Youtuber Matt Steffanina is not only a content creator and choreographer. To many, he is also an educator and role model. Known for the high-energy dance videos he shares on his channel, he also teaches up-and-coming performers.
Last month, Steffanina was in town for the annual Youtube FanFest performance held at the Kowloon Bay International Trade & Exhibition Centre on August 3.
In between rehearsals for the show, Steffanina chatted to Young Post about his love of dance, social media, and his students.
“I grew up doing ‘boy’ sports: snowboarding and football etc,” he said. “It was only when I turned 18 that I realised my love for dance.”
As a teen in his home state of Pennsylvania, the American would spend countless nights freestyling to tunes with his friends, who found his moves mesmerising.
“It really motivated me to pursue this dream of mine and spread the joy of dancing with other people,” he said.
Steffanina moved to Los Angeles – the world’s entertainment capital – in the hopes of turning his hobby into a profession. At six feet tall, he stood out amongst his competitors, and was quickly spotted by a talent agency. “Many dancers have to change their image to stand out; I am lucky to be a tall white guy,” he admitted. “It helped me get jobs.” (He pays it forward, though, and often pairs up with minority dancers in his hugely popular choreography videos.)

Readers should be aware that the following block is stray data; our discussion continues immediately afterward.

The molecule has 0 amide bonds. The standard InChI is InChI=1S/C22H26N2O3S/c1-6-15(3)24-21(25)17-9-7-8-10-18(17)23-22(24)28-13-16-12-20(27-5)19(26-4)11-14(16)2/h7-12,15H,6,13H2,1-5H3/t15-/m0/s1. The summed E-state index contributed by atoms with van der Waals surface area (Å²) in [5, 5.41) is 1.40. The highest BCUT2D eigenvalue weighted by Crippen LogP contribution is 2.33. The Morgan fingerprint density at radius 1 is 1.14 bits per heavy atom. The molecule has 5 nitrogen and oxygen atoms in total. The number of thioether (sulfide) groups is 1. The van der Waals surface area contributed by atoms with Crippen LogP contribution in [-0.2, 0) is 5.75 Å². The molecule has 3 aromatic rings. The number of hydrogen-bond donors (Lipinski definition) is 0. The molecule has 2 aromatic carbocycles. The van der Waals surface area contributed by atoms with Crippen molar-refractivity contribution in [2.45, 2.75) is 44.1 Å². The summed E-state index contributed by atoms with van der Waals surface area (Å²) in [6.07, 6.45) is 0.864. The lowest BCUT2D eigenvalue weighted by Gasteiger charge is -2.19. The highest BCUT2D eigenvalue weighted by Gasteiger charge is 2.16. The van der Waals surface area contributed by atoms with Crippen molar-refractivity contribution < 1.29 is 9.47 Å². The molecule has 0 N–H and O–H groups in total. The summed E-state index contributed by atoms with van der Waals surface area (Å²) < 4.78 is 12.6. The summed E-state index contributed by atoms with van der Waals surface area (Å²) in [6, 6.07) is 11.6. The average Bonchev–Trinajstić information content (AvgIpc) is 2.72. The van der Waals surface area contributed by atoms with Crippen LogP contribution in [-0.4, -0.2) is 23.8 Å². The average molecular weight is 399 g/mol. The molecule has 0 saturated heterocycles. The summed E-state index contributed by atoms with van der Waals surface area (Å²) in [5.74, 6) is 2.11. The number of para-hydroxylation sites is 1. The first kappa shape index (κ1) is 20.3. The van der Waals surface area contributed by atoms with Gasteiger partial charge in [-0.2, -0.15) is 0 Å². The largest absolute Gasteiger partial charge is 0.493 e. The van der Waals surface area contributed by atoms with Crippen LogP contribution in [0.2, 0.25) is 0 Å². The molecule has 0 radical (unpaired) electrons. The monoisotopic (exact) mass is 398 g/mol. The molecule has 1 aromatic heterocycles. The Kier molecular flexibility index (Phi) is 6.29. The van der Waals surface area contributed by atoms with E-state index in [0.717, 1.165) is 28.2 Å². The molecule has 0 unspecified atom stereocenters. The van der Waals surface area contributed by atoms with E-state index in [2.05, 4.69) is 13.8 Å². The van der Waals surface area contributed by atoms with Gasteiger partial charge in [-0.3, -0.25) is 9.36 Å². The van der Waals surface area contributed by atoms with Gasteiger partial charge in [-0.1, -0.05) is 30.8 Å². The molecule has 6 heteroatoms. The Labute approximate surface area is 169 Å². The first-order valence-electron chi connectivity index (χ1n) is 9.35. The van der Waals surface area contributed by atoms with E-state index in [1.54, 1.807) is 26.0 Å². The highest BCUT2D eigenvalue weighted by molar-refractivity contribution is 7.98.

Very soon, his work as a dancer and choreographer caught the attention of big names such as TV host Ellen DeGeneres, singer Jason Derulo and comedian Kevin Hart. While this recognition was flattering, it more importantly opened up opportunities to collaborate with other creative minds.
“It would’ve taken a comedian years to be in a skit with Kevin Hart, but after watching me dance on social media, Kevin and his team [contacted] me and we did a video entirely about comedy,” he said. If it weren’t for platforms like YouTube, he added, he would never have been spotted by someone like the famous comedian.
Steffanina’s relationship with Derulo has gone beyond the “office”, and the pair have regularly hung out. “We see each other when I’m in Los Angeles or Miami. I would say we’ve established a friendship through work.”
But no matter how many other projects he takes on, Steffanina remains dedicated to teaching, a job he finds incredibly rewarding.
“There are students that start out in the back of the studio, being shy and all that. Some struggle to do the whole dance or catch the drift, but it’s so rewarding to see them try and slowly move to the front of the studio over the course of a year.”
Steffanina says the road to success in his industry has evolved over the past 10 years. A single viral video, for instance, can help a dancer secure multiple jobs, and he has seen
his own students achieve internet fame.
“Many of my kids, who are about 13 to 15 years old, have résumés longer than actual professional dancers on the market.”
But even with the help of social media, dancers can’t afford to rest on their laurels. After all, YouTube can’t make you talented; as Steffanina puts it, “it’s the opportunities that [social media] provides that bring forth possibilities for creative people.”
Edited by Charlotte Ames-Ettridge